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by Euro Reporter
2011-02-10 08:18:46
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Portugal gets cheaper money as debt crisis eases

Financially troubled Portugal raised euro1.255 billion in a Treasury bill sale Wednesday and its borrowing costs fell as tension over Europe's debt woes continued to ebb. Portugal is one of the most vulnerable economies in the 17-nation eurozone due to its high debt and anemic growth, and it is scrambling to avoid a bailout by adopting harsh austerity measures. While markets remain nervous about the financial prospects of Portugal and other debt-heavy eurozone nations, investors have taken some heart from pledges by European officials that they are are working on a long-term solution to the debt crisis. An announcement is expected by early next month.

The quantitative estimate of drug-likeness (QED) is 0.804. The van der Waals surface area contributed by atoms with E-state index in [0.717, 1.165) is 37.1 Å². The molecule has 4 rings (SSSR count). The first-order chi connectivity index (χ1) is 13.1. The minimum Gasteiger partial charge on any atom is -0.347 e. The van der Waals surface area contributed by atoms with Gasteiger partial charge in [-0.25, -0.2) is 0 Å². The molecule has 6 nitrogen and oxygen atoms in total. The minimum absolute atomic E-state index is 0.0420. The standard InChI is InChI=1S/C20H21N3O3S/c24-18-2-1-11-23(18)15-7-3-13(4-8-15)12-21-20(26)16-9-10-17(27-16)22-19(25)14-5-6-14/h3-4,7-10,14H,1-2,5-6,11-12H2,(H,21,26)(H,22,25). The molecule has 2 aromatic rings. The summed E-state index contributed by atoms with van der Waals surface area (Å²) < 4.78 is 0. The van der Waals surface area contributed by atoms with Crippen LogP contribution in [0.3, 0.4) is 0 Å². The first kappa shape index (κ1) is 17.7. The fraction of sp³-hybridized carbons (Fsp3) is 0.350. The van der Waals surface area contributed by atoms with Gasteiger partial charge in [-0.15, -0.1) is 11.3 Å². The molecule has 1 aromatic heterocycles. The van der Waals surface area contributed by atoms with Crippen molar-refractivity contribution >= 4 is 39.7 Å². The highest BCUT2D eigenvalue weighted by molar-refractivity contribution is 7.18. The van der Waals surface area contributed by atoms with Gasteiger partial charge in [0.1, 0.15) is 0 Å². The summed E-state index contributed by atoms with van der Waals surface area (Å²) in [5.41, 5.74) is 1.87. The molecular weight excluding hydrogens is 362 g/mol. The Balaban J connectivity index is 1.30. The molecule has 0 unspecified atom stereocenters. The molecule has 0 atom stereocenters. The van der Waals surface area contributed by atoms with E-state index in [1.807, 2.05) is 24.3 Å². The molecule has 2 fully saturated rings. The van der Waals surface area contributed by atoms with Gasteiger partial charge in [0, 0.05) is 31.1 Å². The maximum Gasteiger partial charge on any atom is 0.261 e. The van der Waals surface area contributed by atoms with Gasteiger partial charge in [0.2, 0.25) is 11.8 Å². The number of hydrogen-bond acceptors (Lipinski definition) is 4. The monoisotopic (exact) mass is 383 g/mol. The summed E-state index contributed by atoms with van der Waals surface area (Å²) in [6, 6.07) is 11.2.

The government was able to borrow Wednesday at lower interest rates, a positive sign as it seeks to keep borrowing costs from turning into a financial death spiral. Portugal's debt agency said it raised euro800 million in 12-month bills at an average yield of 3.7 percent and euro455 million in 6-month bills at 2.98 percent. Two weeks ago, Portugal sold 12-month bills at 4.03 percent. In the previous auction of 6-month bills, almost a month ago, the yield was 3.69 percent. Portugal's borrowing costs soared last year, reaching euro-era record highs, amid market fears about its fiscal soundness and wider concerns about the eurozone's financial stability. But the country has experienced no difficulty raising money so far, and debt sales so far this year have drawn strong investor demand. The national debt agency said there was demand for almost five times the amount of 6-month bills on offer in Wednesday's sale while the longer-term bills drew demand 2.6 times higher than the supply.